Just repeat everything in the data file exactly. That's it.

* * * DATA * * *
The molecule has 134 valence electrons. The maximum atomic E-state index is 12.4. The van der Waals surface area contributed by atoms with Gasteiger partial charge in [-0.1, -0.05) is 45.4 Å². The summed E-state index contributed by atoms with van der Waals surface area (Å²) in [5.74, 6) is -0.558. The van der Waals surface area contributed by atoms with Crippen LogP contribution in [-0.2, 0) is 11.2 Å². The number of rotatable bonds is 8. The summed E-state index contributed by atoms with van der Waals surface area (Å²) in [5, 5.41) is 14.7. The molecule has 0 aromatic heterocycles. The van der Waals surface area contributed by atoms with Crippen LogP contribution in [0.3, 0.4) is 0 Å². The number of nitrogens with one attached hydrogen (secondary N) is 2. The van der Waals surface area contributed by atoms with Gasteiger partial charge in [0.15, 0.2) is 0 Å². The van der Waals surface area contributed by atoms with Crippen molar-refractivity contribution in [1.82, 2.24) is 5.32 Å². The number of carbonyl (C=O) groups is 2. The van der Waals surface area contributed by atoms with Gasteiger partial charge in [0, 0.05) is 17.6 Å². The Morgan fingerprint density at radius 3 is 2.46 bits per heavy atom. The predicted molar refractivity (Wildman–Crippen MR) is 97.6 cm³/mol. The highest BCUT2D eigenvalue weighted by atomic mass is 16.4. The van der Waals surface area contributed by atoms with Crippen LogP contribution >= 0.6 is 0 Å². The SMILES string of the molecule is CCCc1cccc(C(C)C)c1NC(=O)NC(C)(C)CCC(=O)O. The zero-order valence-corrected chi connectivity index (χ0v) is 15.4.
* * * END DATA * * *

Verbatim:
The molecule has 134 valence electrons. The maximum atomic E-state index is 12.4. The van der Waals surface area contributed by atoms with Gasteiger partial charge in [-0.1, -0.05) is 45.4 Å². The summed E-state index contributed by atoms with van der Waals surface area (Å²) in [5.74, 6) is -0.558. The van der Waals surface area contributed by atoms with Crippen LogP contribution in [-0.2, 0) is 11.2 Å². The number of rotatable bonds is 8. The summed E-state index contributed by atoms with van der Waals surface area (Å²) in [5, 5.41) is 14.7. The molecule has 0 aromatic heterocycles. The van der Waals surface area contributed by atoms with Crippen LogP contribution in [0.3, 0.4) is 0 Å². The number of nitrogens with one attached hydrogen (secondary N) is 2. The van der Waals surface area contributed by atoms with Gasteiger partial charge in [0.15, 0.2) is 0 Å². The van der Waals surface area contributed by atoms with Crippen molar-refractivity contribution in [1.82, 2.24) is 5.32 Å². The number of carbonyl (C=O) groups is 2. The van der Waals surface area contributed by atoms with Gasteiger partial charge in [0, 0.05) is 17.6 Å². The Morgan fingerprint density at radius 3 is 2.46 bits per heavy atom. The predicted molar refractivity (Wildman–Crippen MR) is 97.6 cm³/mol. The highest BCUT2D eigenvalue weighted by atomic mass is 16.4. The van der Waals surface area contributed by atoms with Crippen LogP contribution >= 0.6 is 0 Å². The SMILES string of the molecule is CCCc1cccc(C(C)C)c1NC(=O)NC(C)(C)CCC(=O)O. The zero-order valence-corrected chi connectivity index (χ0v) is 15.4.